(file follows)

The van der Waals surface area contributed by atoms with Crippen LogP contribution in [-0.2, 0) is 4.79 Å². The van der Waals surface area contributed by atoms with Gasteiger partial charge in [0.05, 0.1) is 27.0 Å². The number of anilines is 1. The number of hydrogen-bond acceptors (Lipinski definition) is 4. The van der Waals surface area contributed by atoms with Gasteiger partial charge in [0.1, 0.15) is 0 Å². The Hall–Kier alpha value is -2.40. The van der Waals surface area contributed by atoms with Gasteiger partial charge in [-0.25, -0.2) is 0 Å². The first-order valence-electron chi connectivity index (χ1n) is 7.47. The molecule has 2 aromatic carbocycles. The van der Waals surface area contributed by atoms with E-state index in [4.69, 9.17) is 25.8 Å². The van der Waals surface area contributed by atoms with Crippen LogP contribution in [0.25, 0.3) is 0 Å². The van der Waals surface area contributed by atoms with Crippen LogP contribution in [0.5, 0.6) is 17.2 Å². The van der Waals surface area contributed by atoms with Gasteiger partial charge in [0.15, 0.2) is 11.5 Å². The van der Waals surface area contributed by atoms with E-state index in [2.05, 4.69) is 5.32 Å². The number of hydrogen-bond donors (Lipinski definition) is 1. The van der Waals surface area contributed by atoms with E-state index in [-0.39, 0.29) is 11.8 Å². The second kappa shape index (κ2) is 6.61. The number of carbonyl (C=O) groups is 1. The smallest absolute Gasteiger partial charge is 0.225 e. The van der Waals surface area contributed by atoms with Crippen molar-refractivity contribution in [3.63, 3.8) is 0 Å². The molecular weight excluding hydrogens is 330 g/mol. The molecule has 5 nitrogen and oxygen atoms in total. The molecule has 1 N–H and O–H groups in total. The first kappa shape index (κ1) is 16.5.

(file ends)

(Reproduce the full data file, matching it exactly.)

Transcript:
The van der Waals surface area contributed by atoms with Crippen LogP contribution in [-0.2, 0) is 4.79 Å². The van der Waals surface area contributed by atoms with Gasteiger partial charge in [0.05, 0.1) is 27.0 Å². The number of anilines is 1. The number of hydrogen-bond acceptors (Lipinski definition) is 4. The van der Waals surface area contributed by atoms with Gasteiger partial charge in [0.1, 0.15) is 0 Å². The Hall–Kier alpha value is -2.40. The van der Waals surface area contributed by atoms with Gasteiger partial charge in [-0.25, -0.2) is 0 Å². The first-order valence-electron chi connectivity index (χ1n) is 7.47. The molecule has 2 aromatic carbocycles. The van der Waals surface area contributed by atoms with E-state index in [4.69, 9.17) is 25.8 Å². The van der Waals surface area contributed by atoms with Crippen LogP contribution in [0.25, 0.3) is 0 Å². The van der Waals surface area contributed by atoms with Crippen LogP contribution in [0.5, 0.6) is 17.2 Å². The van der Waals surface area contributed by atoms with Gasteiger partial charge in [0.15, 0.2) is 11.5 Å². The van der Waals surface area contributed by atoms with E-state index in [2.05, 4.69) is 5.32 Å². The number of hydrogen-bond donors (Lipinski definition) is 1. The van der Waals surface area contributed by atoms with E-state index in [-0.39, 0.29) is 11.8 Å². The second kappa shape index (κ2) is 6.61. The number of carbonyl (C=O) groups is 1. The smallest absolute Gasteiger partial charge is 0.225 e. The van der Waals surface area contributed by atoms with Crippen molar-refractivity contribution in [3.63, 3.8) is 0 Å². The molecular weight excluding hydrogens is 330 g/mol. The molecule has 5 nitrogen and oxygen atoms in total. The molecule has 1 N–H and O–H groups in total. The first kappa shape index (κ1) is 16.5.